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Tabula Rasa by Kristen Lippert-Martin

Strong Female Characters in Dystopian Worlds

Kristen Lippert-MartinThe Children’s Book Review | September 23, 2014

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“Soft” Strength & Dystopian Heroines

I want to talk about strong female characters in dystopian worlds, but right off the bat, I’m going to be difficult and say, “Whoa. Whoa. Whoa. What do we mean by strong exactly?”

There are many ways to be strong, and some of them are more obvious than others. Or maybe some kinds of strong are just more glamorous than others.

If you demonstrate your strength by wielding a sword, blaster, or a bow and arrow, it’s easy for readers to fist pump for you. (Case in point, everyone’s favorite snark-wielding princess who really knows how to stick it to the Empire.)

Image via Geek Insider

Image via Geek Insider

But mere survival in a world that is designed to grind you beneath its wheels is the kind of strength that doesn’t always elicit cheering, and it’s a hard thing to portray in an exciting way.

Resilience, resourcefulness, venturing to hope in a world that crushes those hopes—these are the strengths I admire in heroines caught inside a dystopian society.

Above all, though, is the strength to extend kindness when brutality is the norm.

Dystopian governments rely upon two things in order to maintain the status quo: fear and the careful control of information. In this bleak form of society, kindness becomes a threat because kindness breeds understanding, partnership, a shared sense of purpose, hope—all the things that are the building blocks of community.

Within a tightly-controlled environment geared toward the advantage of few at the expense of many, kindness is a dangerous virtue because it can fuel the subversive urge to disobey. The crowds watching the Hunger Games are wowed by Katniss’s prowess with a bow and arrow, yes, but it’s her kindness toward Rue that wins the people over. She’s not simply a mighty gladiator, unbeaten in the arena. Her strength is her humanity in a world that has lost its ability to be humane. Through her empathy, she exposes the cruelty of the Capitol’s lust for bloody entertainment.

Image via The Hunger Games Wiki

Image via The Hunger Games Wiki

The strength of her kindness leads to revolution, which is why her message must be suppressed. People must fear reaching out to one another or else the Capitol’s iron-fisted rule will falter.

Just as important, strength is thinking for yourself in a world that wants to tell you what to think. It’s realizing that The System doesn’t have your best interests at heart. Not even close. In fact, the system’s machinery depends on your submission to the narrow roles that exist for your gender.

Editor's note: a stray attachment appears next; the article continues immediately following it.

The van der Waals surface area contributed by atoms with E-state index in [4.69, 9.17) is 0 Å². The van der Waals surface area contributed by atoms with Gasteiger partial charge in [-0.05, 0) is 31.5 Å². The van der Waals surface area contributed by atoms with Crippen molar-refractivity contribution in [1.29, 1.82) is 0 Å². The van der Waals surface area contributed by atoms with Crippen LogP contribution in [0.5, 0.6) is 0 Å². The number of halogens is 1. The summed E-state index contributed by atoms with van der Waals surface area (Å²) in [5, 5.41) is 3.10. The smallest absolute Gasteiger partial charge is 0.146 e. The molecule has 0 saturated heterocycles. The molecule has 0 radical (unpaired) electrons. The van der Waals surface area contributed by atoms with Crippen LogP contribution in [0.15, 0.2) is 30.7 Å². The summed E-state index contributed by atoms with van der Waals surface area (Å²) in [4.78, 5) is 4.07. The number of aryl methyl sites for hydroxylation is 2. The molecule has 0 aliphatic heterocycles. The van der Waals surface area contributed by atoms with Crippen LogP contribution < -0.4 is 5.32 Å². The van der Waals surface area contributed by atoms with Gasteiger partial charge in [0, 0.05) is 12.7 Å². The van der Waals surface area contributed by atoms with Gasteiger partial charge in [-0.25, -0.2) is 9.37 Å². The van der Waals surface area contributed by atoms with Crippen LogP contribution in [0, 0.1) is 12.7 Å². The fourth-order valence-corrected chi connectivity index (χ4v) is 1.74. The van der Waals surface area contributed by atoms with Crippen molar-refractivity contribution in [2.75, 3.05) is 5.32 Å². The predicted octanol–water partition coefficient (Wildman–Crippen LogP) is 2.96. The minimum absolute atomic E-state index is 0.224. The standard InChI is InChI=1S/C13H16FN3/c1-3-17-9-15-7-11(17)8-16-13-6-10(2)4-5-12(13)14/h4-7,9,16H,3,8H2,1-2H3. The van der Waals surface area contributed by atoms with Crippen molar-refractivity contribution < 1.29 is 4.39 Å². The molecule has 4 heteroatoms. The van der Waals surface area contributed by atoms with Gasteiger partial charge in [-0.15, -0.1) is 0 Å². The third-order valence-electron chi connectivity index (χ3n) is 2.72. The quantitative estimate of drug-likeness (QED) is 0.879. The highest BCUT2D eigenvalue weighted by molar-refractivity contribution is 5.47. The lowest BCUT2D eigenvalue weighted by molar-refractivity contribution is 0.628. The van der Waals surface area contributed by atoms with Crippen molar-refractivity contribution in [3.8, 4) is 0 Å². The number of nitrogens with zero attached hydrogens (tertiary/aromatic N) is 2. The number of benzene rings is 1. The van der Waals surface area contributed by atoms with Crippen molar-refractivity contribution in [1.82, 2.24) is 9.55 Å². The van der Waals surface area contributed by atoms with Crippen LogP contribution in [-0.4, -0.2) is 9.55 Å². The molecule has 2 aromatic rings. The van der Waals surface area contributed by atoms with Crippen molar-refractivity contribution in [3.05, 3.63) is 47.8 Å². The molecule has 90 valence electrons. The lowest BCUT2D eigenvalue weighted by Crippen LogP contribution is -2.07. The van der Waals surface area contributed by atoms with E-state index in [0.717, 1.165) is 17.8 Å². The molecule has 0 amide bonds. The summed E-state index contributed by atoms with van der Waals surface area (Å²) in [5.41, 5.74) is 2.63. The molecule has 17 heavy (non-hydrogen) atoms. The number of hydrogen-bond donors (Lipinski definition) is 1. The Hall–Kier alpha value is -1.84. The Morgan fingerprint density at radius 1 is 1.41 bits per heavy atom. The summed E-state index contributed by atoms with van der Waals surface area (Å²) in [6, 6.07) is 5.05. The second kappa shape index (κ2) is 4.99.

In some sense, dystopian literature is tailor-made for female heroines because preserving yourself within an overwhelming system of oppression on which you also depend has been the lot of women for millennia. What’s new is the way in which the fight is portrayed. Women are now warrior figures who take up the physical tasks of rebellion—fighting, punching, shooting, and so on.

Image via Fanpop

Image via Fanpop

But something would be lost if that’s all they did.

In my debut novel, TABULA RASA, my MC manages some spectacular physical feats, but what I think is her true strength is that she finds a way to believe in herself, to trust herself, when all evidence seems to indicate that she shouldn’t. Despite being led to believe that she’s a bad person, perhaps the worst of the worst, she finds a way to trust herself and move forward.

To imagine that you are capable of more and then act of on that self-belief—this is the inspiration that true heroines offer us.

OK, and yes, the occasional, deeply satisfying butt-kicking inspires us, too.  I’d be lying if I said otherwise.

About the Author
Kristen Lippert-Martin

Kristen Lippert-Martin

Kristen Lippert-Martin has an MFA from Columbia University. She’s worked atTime, the world-renowned Brookings Institution, and even had a stint as a stand-up comic before turning to writing full-time. She was awarded the SCBWI’s Work-in-Progress grant in 2010. She lives in Arlington, Virginia, with her husband and four children. Tabula Rasa is her first novel.

Visit her online at kristenlippertmartin.com and follow her on Twitter @KLipMart.

Tabula Rasa by Kristen Lippert-MartinTabula Rasa

By Kristen Lippert-Martin

The Bourne Identity meets Divergent in this action-packed debut thriller with a Katniss-esque heroine fighting to regain her memories and stay alive, set against a dystopian hospital background.

Sarah starts a crazy battle for her life within the walls of her hospital-turned-prison when a procedure to eliminate her memory goes awry and she starts to remember snatches of her past. Was she an urban terrorist or vigilante? Has the procedure been her salvation or her destruction?

The answers lie trapped within her mind. To access them, she’ll need the help of the teen computer hacker who’s trying to bring the hospital down for his own reasons, and a pill that’s blocked by an army of mercenary soldiers poised to eliminate her for good. If only she knew why . . .

Ages 12+ | Publisher: EgmontUSA | Sep. 23, 2014 | ISBN-13: 978-1606845189

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The Children’s Book Review, named one of the ALSC (Association for Library Service to Children) Great Web Sites for Kids, is a resource devoted to children’s literacy. We publish reviews and book lists of the best books for kids of all ages. We also produce author and illustrator interviews and share literacy based articles that help parents, grandparents, teachers and librarians to grow readers. This article was written and provided by a guest author.

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